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Surprisingly, the biggest decline by far in gun deaths, both suicides and homicides, has occurred among youth in cities once notorious for gunplay. In Los Angeles, gun deaths among teenagers plummeted by 85%, from 426 every year in 1990-94 to 63 in 2015-19. Homicide arrests of LA teens have fallen by over 90% since the early 1990s.

In New York City, gun deaths among teens fell by 91%, from 262 per year in the early 1990s to just 22 per year in 2015-19. Even more surprising, teenagers’ gun death rates in Texas’s big cities fell by 77% from the early 1990s to the 2010s. That’s not as impressive as the declines in California’s large cities (down 83%) or New York City, but it is astonishing in a gun-packed state like Texas.

Today, California’s big-city teens (five-sixths of whom are of color) now have lower gun-death rates than White, middle-aged adults ages 45-64 in its conservative-voting, mostly-rural counties. That astounding reality challenges everything we thought we knew about violence.

Is it less toxic lead in young brains, thanks to stricter environmental regulations? The sublimating and connecting effects of video and online youth cultures? Younger Millennials and Generation Z stepping up to compensate for today’s increasingly debilitated grownups? No one has a good explanation. American interest-groups’ obsolete ideologies override the urgent need to study dynamic new trends.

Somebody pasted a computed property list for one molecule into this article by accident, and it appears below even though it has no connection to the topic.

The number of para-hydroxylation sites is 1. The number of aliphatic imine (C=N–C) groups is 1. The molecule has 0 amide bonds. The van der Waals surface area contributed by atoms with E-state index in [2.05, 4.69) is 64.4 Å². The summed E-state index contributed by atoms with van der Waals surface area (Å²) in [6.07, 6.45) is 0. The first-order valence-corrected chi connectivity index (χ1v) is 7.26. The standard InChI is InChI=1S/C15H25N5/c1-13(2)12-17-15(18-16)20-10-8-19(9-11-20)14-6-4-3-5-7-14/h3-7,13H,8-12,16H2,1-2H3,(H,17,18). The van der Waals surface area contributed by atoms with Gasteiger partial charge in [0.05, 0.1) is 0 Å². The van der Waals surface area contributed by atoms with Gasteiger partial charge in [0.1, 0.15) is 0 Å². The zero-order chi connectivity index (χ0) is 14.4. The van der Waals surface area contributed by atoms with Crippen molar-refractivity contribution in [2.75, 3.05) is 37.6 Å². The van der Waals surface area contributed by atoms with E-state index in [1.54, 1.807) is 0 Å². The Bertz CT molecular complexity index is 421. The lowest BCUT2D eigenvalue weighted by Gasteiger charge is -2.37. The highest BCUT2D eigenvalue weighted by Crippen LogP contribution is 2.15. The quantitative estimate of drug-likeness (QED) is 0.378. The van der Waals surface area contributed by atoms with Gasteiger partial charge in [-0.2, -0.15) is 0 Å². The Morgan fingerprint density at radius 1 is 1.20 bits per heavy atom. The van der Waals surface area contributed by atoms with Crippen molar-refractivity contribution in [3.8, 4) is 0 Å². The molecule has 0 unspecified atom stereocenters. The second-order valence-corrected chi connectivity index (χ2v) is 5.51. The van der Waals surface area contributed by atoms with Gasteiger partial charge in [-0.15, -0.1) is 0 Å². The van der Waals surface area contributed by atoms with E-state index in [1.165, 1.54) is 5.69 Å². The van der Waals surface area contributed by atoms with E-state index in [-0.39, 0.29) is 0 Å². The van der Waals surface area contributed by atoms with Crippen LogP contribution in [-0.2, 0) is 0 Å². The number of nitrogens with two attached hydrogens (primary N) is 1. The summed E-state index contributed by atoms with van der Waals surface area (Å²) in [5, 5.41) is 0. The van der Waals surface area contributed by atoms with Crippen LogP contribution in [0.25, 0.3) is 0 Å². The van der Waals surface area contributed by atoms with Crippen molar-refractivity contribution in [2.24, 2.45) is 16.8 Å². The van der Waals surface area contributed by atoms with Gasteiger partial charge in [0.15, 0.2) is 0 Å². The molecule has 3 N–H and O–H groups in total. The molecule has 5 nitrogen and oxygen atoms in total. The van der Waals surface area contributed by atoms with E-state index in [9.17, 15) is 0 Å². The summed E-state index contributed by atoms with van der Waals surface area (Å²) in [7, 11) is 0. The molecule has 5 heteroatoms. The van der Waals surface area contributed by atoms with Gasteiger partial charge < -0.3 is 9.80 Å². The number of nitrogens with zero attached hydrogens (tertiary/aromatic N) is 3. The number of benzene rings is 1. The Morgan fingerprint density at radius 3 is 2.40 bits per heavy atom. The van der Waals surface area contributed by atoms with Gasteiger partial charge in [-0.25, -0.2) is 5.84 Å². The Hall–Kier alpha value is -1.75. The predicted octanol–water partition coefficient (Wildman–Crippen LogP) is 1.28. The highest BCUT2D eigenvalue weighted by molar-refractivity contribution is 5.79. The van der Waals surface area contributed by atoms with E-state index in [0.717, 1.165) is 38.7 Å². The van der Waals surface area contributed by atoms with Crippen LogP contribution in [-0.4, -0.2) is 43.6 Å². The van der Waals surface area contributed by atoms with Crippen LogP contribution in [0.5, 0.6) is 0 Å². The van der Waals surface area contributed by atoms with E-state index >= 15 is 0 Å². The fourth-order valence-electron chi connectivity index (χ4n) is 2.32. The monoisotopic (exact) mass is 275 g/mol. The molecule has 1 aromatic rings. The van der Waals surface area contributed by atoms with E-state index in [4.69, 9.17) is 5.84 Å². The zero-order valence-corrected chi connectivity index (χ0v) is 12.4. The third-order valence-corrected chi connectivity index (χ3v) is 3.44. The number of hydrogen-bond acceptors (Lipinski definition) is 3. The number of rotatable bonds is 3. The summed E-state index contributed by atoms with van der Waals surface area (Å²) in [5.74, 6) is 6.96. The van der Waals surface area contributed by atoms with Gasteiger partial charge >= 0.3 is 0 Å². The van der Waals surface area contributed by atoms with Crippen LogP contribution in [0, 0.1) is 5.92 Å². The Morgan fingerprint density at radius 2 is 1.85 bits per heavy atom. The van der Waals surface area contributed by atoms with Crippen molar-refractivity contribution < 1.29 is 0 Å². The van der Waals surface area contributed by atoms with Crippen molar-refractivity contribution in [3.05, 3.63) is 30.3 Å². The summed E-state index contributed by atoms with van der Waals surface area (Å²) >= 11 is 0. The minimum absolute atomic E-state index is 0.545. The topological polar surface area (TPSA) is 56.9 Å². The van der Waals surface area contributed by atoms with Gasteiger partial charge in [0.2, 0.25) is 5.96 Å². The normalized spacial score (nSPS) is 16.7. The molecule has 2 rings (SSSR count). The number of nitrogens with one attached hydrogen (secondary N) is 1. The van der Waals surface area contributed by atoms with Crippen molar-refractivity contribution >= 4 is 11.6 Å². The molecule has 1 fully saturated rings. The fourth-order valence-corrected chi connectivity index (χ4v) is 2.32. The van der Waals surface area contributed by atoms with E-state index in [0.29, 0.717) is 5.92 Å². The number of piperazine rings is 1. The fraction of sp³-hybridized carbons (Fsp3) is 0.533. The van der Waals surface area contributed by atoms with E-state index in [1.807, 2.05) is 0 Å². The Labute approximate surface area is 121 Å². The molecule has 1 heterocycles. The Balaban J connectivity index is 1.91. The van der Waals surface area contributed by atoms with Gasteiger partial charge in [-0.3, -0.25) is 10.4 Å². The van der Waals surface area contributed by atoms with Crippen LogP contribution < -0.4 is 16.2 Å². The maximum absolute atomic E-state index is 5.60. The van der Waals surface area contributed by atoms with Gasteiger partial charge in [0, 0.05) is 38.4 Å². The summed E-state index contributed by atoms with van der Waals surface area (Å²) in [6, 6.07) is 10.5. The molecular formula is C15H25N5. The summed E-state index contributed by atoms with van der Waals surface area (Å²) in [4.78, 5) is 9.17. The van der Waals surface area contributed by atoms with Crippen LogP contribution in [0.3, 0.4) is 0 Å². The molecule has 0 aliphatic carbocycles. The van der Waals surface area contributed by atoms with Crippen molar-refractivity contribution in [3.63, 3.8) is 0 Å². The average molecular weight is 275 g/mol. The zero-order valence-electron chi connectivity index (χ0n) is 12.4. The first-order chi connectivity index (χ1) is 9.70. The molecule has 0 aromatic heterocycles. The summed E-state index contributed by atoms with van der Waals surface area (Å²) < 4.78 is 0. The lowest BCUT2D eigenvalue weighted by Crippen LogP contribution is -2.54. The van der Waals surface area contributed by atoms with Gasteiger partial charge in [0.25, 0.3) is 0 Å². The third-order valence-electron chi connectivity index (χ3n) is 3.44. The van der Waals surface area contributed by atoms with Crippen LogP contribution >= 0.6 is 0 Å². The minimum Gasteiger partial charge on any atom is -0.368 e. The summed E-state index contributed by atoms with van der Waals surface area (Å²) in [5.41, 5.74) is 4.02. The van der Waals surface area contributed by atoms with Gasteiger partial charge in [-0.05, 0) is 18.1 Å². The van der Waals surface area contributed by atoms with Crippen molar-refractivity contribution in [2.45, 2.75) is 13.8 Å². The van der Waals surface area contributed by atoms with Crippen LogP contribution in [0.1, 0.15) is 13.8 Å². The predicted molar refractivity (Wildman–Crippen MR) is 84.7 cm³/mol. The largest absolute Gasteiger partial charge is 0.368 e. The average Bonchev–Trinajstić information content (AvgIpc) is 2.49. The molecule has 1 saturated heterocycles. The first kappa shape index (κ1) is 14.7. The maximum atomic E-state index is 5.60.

Gun-policy lobbies, researchers, and the press – who should be flocking to L.A., New York City, Dallas, Houston, and San Diego to study how once-menaced teenagers were bringing down their gun-death rates to amazingly low levels – have been silent. Silent, that is, until they found their tongues to falsely single out “young people” to blame for 2020-21’s uptick in shootings that actually occurred among all ages during the COVID-19 pandemic.

This ongoing disgrace shows why America makes no progress on gun violence. Gun-debate lies are not evenly distributed; the gun-rights lobby is far more destructive and crazed in its delusion that “a good guy with a gun” is some kind of savior in a nation awash in 400 million guns.

The gun-control movement has plenty of mythmaking to answer for, though. Gun-control lobbies’ emotional, youth-fearing strategies have trapped them into denying real trends that affirm progressive ideals, like the greater safety of racially diverse youth and gun-free schools. A truly “innovative” gun policy, as California Attorney General Rob Bonta promised in unveiling his new Office of Gun Violence Prevention, would cite young people and schools not as frightening, but as promising models.

Our choice is stark. We can explore politically difficult, honest measures to drastically reduce guns in American hands to the low and regulated levels found in sensible Western countries. Or, we will continue to suffer many hundreds of thousands dead and injured from gunfire, including children, decade after decade.